Beautiful felted llama-wool boots

How could boots be more beautiful?! Marlice van Zandt made these by felting her own llama fleece, following directions in the video workshop (http://www.northeastfiberarts.com/feltbootworkshop.php) offered by Jennifer Hoag of Northeast Fiberarts. They were made by the resist method, meaning that a piece of plastic is inserted between two boot-shaped piles of wool batting; once this is complete, it is rolled up, wet with soapy water, and agitated until it shrinks. Then the felter puts her foot in it and agitates some more so it continues to shrink, until it fits! (only experienced felters are encouraged to take the workshop series, so this explanation is from a non-felter to others who haven’t tried this before).

And for those of you in Colorado, Marlice will be offering a felting workshop at her ranch, http://www.touchtheearthranch.com/.

marlice's felted llama-wool boots

Interesting leather from Hide House

I don’t plan on ordering a piece as I don’t expect to be making many shoes, but it’s tempting.

M05 Forest Green Moose Sides 5-6oz 12-15 sq ft sides 

is available from www.hidehouse.com. It will probably be quite soft leather, not good for most derby-type shoes or flats, but might be great for moccasins or soft boots. Usually leather comes in “half-of-a-cow-hide” which is around 24 square feet. Here we have a moose – 12-15 square foot-sides – I guess that’s half-a-moose-hide. And 5-6 ounce leather is nice and thick, I may change my mind and order a piece, just imagining what great renaissance-faire-style boots I could make for myself – poor me, I don’t have any green boots!

Ask for a swatch if you consider ordering this leather to check its color, degree of softness, thickness, and surface treatments. In my opinion, you don’t want any surface treatment  (leather without surface treatment is called “naked” leather), especially in this sort of supple leather….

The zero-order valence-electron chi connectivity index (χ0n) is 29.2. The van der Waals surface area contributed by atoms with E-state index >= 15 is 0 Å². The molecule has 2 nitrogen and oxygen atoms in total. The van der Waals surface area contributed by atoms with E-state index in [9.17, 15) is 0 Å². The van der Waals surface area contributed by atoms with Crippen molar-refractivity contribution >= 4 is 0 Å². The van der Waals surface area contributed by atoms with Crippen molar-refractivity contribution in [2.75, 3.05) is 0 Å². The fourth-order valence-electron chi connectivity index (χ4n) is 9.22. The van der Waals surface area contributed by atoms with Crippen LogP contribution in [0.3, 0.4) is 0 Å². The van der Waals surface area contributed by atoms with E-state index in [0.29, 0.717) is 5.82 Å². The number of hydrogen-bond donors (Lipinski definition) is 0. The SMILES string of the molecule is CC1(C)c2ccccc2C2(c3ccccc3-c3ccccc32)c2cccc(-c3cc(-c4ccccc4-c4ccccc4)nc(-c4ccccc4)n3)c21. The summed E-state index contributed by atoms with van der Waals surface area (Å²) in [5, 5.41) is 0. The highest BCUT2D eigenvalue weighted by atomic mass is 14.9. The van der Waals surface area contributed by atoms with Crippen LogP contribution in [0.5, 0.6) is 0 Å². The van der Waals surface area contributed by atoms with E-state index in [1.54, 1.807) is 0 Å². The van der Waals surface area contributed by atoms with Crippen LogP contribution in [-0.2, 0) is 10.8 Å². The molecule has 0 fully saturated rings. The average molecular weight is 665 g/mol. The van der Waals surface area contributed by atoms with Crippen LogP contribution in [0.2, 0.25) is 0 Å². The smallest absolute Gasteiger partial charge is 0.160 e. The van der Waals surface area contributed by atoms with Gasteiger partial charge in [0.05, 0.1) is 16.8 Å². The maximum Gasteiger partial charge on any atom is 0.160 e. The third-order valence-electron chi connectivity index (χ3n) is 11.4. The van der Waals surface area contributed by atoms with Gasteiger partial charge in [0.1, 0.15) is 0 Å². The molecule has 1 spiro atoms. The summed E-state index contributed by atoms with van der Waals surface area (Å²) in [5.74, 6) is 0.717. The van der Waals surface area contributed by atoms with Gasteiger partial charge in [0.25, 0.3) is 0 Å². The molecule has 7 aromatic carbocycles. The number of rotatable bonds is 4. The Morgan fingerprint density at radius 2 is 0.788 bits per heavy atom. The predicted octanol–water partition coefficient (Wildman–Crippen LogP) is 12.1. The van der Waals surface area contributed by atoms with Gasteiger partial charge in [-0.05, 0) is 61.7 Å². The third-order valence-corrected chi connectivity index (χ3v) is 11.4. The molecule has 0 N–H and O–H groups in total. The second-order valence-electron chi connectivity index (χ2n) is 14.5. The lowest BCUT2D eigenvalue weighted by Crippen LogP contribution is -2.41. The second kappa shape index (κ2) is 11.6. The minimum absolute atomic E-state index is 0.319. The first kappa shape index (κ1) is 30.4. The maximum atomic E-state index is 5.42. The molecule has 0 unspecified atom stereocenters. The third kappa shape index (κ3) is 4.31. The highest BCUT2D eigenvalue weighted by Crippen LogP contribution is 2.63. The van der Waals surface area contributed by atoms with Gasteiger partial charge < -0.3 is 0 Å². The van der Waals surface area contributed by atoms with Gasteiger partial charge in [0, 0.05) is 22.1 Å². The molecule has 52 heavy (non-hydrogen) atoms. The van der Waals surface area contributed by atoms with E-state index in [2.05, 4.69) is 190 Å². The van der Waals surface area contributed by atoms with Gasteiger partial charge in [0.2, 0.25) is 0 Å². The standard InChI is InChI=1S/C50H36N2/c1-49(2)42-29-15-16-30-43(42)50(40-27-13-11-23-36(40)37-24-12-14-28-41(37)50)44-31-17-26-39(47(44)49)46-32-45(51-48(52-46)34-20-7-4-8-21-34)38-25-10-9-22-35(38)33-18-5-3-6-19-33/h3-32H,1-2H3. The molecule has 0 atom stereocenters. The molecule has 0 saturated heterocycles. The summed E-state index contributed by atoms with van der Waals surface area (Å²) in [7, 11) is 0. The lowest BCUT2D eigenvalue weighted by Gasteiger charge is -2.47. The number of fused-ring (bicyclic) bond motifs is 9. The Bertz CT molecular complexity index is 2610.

You could make maybe 4-5 pairs of shoes or boots from this piece of leather. That is assuming that a good portion of the leather is useable; belly leather and limb leather sometimes is so stretched and flabby that it’s not useable for any part of the shoe  – well, maybe it could be used for a topsole, especially if it were inside a boot and not visible. But for a topsole you want something smooth, not full of ripples and bumps.

So all in all, if you’re thinking of getting yourself some moccasin or soft-shoemaking leather, this smaller size makes it one of the most affordable ways to obtain suitable leather, you could easily spend twice as much on a nice piece of cow leather – especially if you purchase it from a “bricks and mortar retailer”.

I have enjoyed doing business with www.hidehouse.com. Most satisfying is the fact that they have a catalogue, so you can re-order and you will know you are getting something very similar to the leather you received in a past shipment – keeping in mind that leather is a natural product, full of unique signs of having lived a life, stretch marks, barbed-wire marks, a brand here and there…

I just checked out the leather on the hidehouse website, it is listed as $54.00/hide, so perhaps I got notice of the wholesale price. If you have a sales tax number, you can get the wholesale price also.

Price: $54.00 per hide
No. of Hides:

new page: TUTORIAL: How to Make the Side-Seam Moccasin-Boot